• Start with a goal, that motivates you and also helps your choice of program. Nothing worse than finding out you want to go to French Polynesia, but United miles only let you get there flying to New Zealand first.
  • Never pass up miles, always sign up for frequent flyer programs even when it’s not your primary program. The miles add up eventually. Lots of programs become easily manageable at a site likeAwardWallet.com.



Panda Ultra Wifi 150Mbps Wireless N 2.4Ghz Adapter

Why would you need a WiFi adapter for your laptop, when one is built in? Well, the built in one might be broken, or only support an older standard.

But this tool is really cool when not used as an adapter — but when used as an access-point.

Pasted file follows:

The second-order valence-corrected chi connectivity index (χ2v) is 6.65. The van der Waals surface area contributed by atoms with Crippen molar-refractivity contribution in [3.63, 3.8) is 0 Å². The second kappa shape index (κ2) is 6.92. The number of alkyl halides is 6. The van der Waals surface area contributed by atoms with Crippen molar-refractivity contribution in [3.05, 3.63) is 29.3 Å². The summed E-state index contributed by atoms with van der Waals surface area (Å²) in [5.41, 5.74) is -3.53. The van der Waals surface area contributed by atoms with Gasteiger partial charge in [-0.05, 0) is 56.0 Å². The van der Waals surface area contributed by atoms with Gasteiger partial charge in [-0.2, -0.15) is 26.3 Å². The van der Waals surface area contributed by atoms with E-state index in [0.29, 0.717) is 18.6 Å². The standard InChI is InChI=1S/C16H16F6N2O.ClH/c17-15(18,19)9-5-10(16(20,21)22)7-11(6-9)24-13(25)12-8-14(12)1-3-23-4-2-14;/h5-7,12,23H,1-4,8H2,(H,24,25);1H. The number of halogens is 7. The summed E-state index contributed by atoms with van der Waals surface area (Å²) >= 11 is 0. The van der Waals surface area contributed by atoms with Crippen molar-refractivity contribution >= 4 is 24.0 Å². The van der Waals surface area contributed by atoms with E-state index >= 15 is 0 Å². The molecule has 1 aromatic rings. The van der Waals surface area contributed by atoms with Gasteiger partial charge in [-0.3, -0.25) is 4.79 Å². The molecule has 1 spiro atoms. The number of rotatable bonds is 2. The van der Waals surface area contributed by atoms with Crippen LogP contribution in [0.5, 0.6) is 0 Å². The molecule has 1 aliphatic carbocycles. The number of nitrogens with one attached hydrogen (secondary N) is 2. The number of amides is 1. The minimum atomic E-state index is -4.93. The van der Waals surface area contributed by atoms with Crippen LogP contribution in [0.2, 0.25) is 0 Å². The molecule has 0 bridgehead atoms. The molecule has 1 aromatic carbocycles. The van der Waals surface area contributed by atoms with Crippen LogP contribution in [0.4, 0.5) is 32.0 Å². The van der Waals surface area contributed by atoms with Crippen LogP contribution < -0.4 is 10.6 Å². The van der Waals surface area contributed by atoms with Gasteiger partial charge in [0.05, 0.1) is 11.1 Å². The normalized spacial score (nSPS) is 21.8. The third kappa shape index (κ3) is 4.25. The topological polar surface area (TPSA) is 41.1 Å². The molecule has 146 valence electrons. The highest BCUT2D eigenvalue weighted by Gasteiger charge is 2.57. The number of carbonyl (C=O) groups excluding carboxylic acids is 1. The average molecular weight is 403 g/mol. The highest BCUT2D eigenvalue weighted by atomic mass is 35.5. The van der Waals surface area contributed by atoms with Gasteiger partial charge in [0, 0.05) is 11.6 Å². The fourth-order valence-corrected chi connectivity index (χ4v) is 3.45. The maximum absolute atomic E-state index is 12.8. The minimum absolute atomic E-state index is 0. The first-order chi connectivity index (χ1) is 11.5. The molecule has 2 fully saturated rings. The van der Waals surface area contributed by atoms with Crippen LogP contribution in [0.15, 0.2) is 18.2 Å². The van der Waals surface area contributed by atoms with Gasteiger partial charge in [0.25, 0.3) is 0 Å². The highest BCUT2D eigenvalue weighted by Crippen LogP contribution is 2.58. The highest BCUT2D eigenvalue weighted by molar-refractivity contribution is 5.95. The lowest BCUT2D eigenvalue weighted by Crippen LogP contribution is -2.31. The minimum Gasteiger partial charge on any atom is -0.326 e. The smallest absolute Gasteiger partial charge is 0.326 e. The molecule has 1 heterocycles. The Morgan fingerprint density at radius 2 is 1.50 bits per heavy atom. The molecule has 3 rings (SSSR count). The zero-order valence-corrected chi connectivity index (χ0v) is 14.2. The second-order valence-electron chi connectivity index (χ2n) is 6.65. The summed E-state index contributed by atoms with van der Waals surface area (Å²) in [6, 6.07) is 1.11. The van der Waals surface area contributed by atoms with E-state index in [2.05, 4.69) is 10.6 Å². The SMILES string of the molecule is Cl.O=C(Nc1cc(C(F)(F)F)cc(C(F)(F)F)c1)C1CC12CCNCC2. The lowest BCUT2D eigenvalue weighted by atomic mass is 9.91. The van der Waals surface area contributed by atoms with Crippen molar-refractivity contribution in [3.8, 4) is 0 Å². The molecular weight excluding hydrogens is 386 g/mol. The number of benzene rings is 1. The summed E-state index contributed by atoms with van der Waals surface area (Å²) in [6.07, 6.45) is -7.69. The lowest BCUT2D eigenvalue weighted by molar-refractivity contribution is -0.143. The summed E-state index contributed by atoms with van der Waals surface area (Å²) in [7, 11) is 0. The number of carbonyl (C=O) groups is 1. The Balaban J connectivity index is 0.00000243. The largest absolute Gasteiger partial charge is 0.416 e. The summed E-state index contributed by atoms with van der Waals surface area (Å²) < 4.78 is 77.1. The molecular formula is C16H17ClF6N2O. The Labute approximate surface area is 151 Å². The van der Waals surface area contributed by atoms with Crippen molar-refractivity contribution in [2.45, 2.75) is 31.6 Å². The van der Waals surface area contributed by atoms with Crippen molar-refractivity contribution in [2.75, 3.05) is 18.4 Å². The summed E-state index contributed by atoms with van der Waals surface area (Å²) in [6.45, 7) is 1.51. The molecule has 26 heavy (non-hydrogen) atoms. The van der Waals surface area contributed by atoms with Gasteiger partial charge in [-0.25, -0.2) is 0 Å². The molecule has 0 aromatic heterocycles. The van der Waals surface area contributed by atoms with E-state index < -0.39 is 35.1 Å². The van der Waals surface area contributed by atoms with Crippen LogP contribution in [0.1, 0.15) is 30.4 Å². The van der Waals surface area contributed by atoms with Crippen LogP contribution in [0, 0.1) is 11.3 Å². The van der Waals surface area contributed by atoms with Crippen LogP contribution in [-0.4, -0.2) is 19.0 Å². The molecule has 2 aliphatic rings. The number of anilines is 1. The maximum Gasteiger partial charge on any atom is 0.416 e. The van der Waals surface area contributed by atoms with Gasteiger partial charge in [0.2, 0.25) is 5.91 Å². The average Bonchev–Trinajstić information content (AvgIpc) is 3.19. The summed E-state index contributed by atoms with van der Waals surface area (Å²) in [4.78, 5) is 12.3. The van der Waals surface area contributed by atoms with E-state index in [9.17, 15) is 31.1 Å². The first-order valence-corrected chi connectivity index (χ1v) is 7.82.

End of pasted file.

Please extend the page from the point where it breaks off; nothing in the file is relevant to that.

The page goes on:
Hotels (and the more expensive ones do this more frequently than inexpensive hotels) nickel-and-dime you on Wifi connectivity. One of the ways they do this is by selling you connectivity to ONE device.

ONE?! I’d bet most hotel guests have at least a smart-phone, in addition to their laptop, and possibly tablets, e-readers, wifi-equipped cameras, etc.

Enter this little tool.

You install it in your laptop (I use it in a Windows 7/64 bit laptop, but other Windows versions, as well as Mac and many Linux versions are supported) and it takes the incoming wifi from the hotel and re-transmits it as an access point, to which you (and your family or buddies) can connect.

It is small enough to simply throw in your kit and carry all the time (though so small you may easily lose it in your gear pack) and cheap enough to be a no-brainer purchase for any frequent traveler.

-- Michael Orr  

Available from Amazon